Charlie's sister and brother-in-law have been kidnapped by religious extremists who are after a computer program they wrote that interprets what is believed to be the recorded word of God. Searching for Jazmin's parents and racing against the many different groups of religious radicals and government entities bent on using and/or destroying them and their program, Charlie and his niece travel the globe with danger dogging their every move.
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10 of 11 people found the following review helpful By emerson on May 23, 2008
Format: Paperback
THE VOICE is an interesting thriiler that provides both inspiration and suspense. There is just plain too much action at the start; so much so that for the first 40 pages or so the reader has a hard time understanding what is going on. (This lack of comprehension mirrors that of the hero so maybe that was an intentional device by the author ??) The reader and protagonist are confused about what is going on.

However, once the story line evens out it is a fascinating read.
The basic premise is that God's voice has been captured with modern technology and has a benefit that brings the potential for huge economic benefit to the possessor (perhaps not surprising considering whose voice it is). Dark industrial political and religious powers strive for control of this power.

Yes you have to suspend a lot of disbelief and the concept runs the danger sort of reducing God to a distant magicial genie like entity . . . and you'd likely be better off spiritually reading the Epistles to Ephesians and Colossians I'm sure . . but for entertainment value its a good buy.
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3 of 3 people found the following review helpful By Eric Wilson TOP 1000 REVIEWER on May 31, 2008
Format: Paperback
For years, Bill Myers has given us thought-provoking thrillers that blend biblical ideas with fast-paced action. From "Blood of Heaven" and "Threshold," to his "Forbidden Doors" YA series, to "Eli," he has entertained us with consistent and strong storytelling skill. I'll admit, though, that I fell off the Myers bandwagon a few books back. Was it the marketing? The ideas behind the stories themselves? After hearing great feedback on "The Voice," I had to check this one out for myself.

"The Voice" is vintage Myers. He takes a cool concept (the idea that someone has figured out a Program by which to "capture" the universe-defining Voice of God) and throws in a few desperate criminals and unlikely heroes. Soon, the deaf daughter of the Program's designers is on the run with her ex-Special Forces uncle, and they alone have the opportunity to thwart multiple nations who want the Voice for their own various purposes. Some see the Voice as a potential weapon. Some want to hide the truths it unveils. And so on.

This sounds fun and over-the-top...and it is. It also sounds like a great chance to explore spiritual ideas about God's existence and His creative power...and it is that, as well. Myers has a way of breaking complicated ideas down into manageable bites. Because of this, perhaps, I felt like I was reading a YA novel at times, a book geared for an audience looking for a car chase every fifty pages (which you will find here) or a fist-fight every other fifty (also to be found). While these provide cheap thrills, that's all they are. I was much more interested in the details of Mt. Sinai, of the Rome connection, and of the Mossad's angle from a theological viewpoint.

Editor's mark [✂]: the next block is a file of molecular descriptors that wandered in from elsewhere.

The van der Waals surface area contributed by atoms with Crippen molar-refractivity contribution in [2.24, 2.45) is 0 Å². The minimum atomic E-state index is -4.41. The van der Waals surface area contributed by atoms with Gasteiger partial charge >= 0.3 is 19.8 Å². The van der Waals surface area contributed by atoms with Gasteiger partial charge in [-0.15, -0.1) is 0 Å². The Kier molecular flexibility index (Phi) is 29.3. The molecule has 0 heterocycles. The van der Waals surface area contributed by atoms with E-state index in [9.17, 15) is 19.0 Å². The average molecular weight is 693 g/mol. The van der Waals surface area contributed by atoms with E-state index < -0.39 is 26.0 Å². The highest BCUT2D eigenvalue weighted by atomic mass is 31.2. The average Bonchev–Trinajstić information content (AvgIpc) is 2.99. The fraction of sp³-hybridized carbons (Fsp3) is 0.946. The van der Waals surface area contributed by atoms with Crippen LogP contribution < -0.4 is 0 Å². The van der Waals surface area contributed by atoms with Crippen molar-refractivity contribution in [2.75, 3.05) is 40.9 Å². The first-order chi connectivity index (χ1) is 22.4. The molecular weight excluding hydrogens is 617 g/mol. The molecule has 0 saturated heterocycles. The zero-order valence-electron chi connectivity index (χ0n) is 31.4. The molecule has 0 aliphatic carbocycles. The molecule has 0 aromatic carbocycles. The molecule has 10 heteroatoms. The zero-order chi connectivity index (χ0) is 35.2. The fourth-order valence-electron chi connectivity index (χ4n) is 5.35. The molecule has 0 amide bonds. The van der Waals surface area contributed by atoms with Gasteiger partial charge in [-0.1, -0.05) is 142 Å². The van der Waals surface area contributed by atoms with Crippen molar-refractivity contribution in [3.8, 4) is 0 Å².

This is a page-turner, no doubt about it. I was wowed once again by Myers' ideas and translation of those to the page, but I was hoping for a little more depth, along the lines of his "The Face of God." Still, for summer entertainment with a spiritual punch, Myers continues to deliver.
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2 of 2 people found the following review helpful By Nora A. Stlaurent on June 17, 2008
Format: Paperback
This is one great "Mission Impossible" story. It's full of suspense, bad guys doing what it takes to get their hands on the secret weapon, bombs exploding and lots of gun fire. Charles Madison, X-FBI agent is one lean mean fighting machine. He's just like the energizer bunny - takes a licken and keeps ticken! When Jazmin runs to her uncle Charlie for help, all heck breaks lose. Her parents have been captured by the enemy because they want the technology her parents have developed. Jazmin explained the top secret research her parents have been working on that could change the world, and how we hear and see God.

Charlie is a little overwhelmed as Jazmin explains all this scientific stuff (he wasn't the only one). Later on, a priest attempts to explain the project again (hooray). He says that the whole world can be reduced to patterns and mathematical formulas - including "the voice", which would be the greatest mathematical formula ever discovered!

Why could such a discovery be a threat? Why would everyone want the "voiceprint" of God? According to Gen. 1:4 "God said, let there be light," and there was light. He spoke it into existence. In John 1:1 it says "In the beginning was the Word ("spoken" word) , the Word was with God, and the Word was God". It also says in the bible that the "rocks will cry out His glory if we don't praise Him". I always thought this was a figure of speech - not something that could actually happen, or something that I could hear for myself. Whoever owned this technology (according to Jazmin and the Priest) would be able use God's power. In this story they have discovered power in the vibration of rocks - they wanted to use it for good - others wanted to use it to destroy their enemies.